As our entire nation sends its heart and help to recovery efforts in the wake of Hurricanes Harvey and Irma, focus is on basic survival needs: water, food, clothing, shelter. Yet, for those who lost most everything, what is to come in the weeks and months ahead? How will they address the fear, grief, stress and anxiety as the shock wears off and the long road to rebuilding lies ahead? And how do we help vulnerable populations—children, or adults with developmental disability, for example—to cope with the trauma, loss and change resulting from these giant storms?
Art Healed Children in the Aftermath of Katrina
Art therapy established itself as a powerful tool in the aftermath of Hurricane Katrina.
We know that pictures are worth 1,000 words. That concept gave voice to children who experienced the storm and felt a complex range of emotions too sophisticated for their developing minds to verbalize. Yet, they could draw a picture of how they felt, and talk about the artwork. The process proved so powerful it drew national media attention. Rosie O'Donnell's For All Kids Foundation funded an entire year of art therapy for children; Faith Hill also donated over a million dollars to support art therapy for children living in shelters during the storm recovery efforts.
Art + Yoga = Communication
Simple line art is a powerful tool for processing emotions and can help parents support the emotional responses of their children following a disaster. Every member of the family can draw simple pictures and explain what they drew. Drawing can help every family member to literally be ‘on the same page’ as they remain emotionally united in the wake of a storm’s destruction.
Yoga is equally powerful. It can be adapted to be accessible to people of any age and range of mobility. As a resiliency tool it reduces activation of the nervous system, meaning it reduces the intensity of strong emotions and anxiety--while also helping the individual be more accepting and present with the stresses of the moment. Yoga will help the child manage his or her feelings of overwhelm, and also help adults cope with the enormity of needs as they move ahead.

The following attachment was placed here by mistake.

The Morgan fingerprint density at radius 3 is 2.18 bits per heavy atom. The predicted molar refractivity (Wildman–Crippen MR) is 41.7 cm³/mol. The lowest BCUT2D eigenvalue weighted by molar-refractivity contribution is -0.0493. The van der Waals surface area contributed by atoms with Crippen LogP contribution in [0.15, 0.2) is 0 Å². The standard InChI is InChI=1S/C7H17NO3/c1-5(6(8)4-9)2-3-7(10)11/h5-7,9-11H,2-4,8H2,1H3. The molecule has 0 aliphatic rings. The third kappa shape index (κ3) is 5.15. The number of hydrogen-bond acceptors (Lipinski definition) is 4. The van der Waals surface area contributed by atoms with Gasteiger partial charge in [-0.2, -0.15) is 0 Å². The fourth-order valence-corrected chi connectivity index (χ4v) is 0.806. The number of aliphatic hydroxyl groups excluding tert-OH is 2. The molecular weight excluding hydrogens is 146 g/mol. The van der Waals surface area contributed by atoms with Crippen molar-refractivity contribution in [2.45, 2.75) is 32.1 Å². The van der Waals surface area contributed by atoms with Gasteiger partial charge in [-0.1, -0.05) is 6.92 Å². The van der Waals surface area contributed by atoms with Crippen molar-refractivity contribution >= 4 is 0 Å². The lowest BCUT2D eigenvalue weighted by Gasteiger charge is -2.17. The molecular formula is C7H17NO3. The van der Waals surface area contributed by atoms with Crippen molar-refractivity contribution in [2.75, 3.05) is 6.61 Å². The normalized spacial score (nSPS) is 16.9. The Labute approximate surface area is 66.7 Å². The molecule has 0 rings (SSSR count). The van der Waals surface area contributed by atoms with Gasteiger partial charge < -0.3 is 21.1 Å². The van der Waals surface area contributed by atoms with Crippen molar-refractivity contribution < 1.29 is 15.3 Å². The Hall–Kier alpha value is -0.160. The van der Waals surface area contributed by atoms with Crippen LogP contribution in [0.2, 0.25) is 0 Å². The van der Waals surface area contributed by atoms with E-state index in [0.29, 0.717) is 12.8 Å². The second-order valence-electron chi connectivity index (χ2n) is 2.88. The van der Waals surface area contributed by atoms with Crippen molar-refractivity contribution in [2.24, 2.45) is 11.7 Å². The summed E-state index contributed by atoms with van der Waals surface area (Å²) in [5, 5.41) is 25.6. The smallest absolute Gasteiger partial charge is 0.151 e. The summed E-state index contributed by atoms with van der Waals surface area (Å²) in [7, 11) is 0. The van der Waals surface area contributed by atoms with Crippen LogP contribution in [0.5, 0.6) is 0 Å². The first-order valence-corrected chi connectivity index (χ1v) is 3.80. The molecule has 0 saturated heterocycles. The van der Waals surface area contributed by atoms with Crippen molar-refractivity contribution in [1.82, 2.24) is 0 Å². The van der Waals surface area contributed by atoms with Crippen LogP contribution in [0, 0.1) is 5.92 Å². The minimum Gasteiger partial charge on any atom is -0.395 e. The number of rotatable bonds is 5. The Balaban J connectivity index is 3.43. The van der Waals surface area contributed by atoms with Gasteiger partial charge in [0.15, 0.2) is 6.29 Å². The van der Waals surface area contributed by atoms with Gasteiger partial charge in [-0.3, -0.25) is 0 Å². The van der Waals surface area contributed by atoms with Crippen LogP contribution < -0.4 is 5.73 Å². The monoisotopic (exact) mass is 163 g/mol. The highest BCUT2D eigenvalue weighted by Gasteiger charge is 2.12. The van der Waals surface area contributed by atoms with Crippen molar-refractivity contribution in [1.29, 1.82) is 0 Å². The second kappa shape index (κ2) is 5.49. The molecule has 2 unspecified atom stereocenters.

Art + Yoga Wellness puts these two activities together into one fun, effective stress management and coping tool. The beautiful thing is that the entire family can do this single 75 minute program. They will all receive benefits, and the discussion about their artwork will help them stay emotionally connected.
The Art + Yoga of Disaster Relief
The South Texas Art Therapy Association (STATA) is currently mobilizing to provide post-storm trauma relief. "We expect to offer a range of programs across a huge geographic area as soon as people get their basic survival needs met," said Karen McGrarity, STATA's President. Please watch the STATA website, and this blog, for announcements and ways that you can help out.
Resiliency programs are most effective as the initial disaster shock wears off, and the reality of the long road to rebuilding lies ahead. Art + Yoga Wellness is positioning to provide support in a second-wave relief effort. Please contact Jodi for information or to discuss scheduling a program at your organization or disaster relief location. Jodi is available to train staff and first responders as well as provide direct programming to affected citizens.
Jodi Gonzales ATR, NCC, RYT200 is a credentialed art therapist, counselor and yoga instructor. She is the creator of Art + Yoga Wellness, a powerful program that provides effective tools for improving resilience, including emotional and physical health. Jodi offers presentations and group workshops both in-person and on-line. To learn about how Art + Yoga Wellness will benefit you or your organization, contact Jodi at firstname.lastname@example.org or 520-276-1878. Current events and workshops are posted at http://artyogawellness.com/events/ and on Facebook.